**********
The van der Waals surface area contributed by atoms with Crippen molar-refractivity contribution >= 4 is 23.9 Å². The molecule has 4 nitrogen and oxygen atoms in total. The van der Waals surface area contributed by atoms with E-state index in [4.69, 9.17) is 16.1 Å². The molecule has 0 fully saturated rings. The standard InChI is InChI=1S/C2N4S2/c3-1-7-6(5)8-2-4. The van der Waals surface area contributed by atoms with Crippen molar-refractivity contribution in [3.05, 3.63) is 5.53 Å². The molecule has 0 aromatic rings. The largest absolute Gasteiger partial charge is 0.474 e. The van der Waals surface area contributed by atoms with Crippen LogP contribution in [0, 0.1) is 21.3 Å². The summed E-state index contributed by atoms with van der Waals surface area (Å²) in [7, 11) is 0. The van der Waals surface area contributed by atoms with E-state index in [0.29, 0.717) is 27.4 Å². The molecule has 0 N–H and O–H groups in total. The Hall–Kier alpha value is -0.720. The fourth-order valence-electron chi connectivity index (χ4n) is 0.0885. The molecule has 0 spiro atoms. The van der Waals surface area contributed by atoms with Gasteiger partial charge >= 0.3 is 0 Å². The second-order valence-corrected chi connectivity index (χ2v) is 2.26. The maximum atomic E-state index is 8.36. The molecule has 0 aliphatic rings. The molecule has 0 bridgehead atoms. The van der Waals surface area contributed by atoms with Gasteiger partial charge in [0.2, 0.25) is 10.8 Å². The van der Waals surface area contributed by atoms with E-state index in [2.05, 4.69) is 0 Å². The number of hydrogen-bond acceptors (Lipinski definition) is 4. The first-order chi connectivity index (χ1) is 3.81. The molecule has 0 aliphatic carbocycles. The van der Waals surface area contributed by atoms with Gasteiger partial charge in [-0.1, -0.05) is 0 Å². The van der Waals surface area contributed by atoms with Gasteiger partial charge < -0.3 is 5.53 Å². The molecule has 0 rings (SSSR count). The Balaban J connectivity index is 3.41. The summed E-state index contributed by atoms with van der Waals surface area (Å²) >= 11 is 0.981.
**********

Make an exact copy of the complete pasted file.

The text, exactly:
The van der Waals surface area contributed by atoms with Crippen molar-refractivity contribution >= 4 is 23.9 Å². The molecule has 4 nitrogen and oxygen atoms in total. The van der Waals surface area contributed by atoms with E-state index in [4.69, 9.17) is 16.1 Å². The molecule has 0 fully saturated rings. The standard InChI is InChI=1S/C2N4S2/c3-1-7-6(5)8-2-4. The van der Waals surface area contributed by atoms with Crippen molar-refractivity contribution in [3.05, 3.63) is 5.53 Å². The molecule has 0 aromatic rings. The largest absolute Gasteiger partial charge is 0.474 e. The van der Waals surface area contributed by atoms with Crippen LogP contribution in [0, 0.1) is 21.3 Å². The summed E-state index contributed by atoms with van der Waals surface area (Å²) in [7, 11) is 0. The van der Waals surface area contributed by atoms with E-state index in [0.29, 0.717) is 27.4 Å². The molecule has 0 N–H and O–H groups in total. The Hall–Kier alpha value is -0.720. The fourth-order valence-electron chi connectivity index (χ4n) is 0.0885. The molecule has 0 spiro atoms. The van der Waals surface area contributed by atoms with Gasteiger partial charge >= 0.3 is 0 Å². The second-order valence-corrected chi connectivity index (χ2v) is 2.26. The maximum atomic E-state index is 8.36. The molecule has 0 aliphatic rings. The molecule has 0 bridgehead atoms. The van der Waals surface area contributed by atoms with Gasteiger partial charge in [0.2, 0.25) is 10.8 Å². The van der Waals surface area contributed by atoms with E-state index in [2.05, 4.69) is 0 Å². The number of hydrogen-bond acceptors (Lipinski definition) is 4. The first-order chi connectivity index (χ1) is 3.81. The molecule has 0 aliphatic carbocycles. The van der Waals surface area contributed by atoms with Gasteiger partial charge in [-0.1, -0.05) is 0 Å². The van der Waals surface area contributed by atoms with Gasteiger partial charge < -0.3 is 5.53 Å². The molecule has 0 rings (SSSR count). The Balaban J connectivity index is 3.41. The summed E-state index contributed by atoms with van der Waals surface area (Å²) >= 11 is 0.981.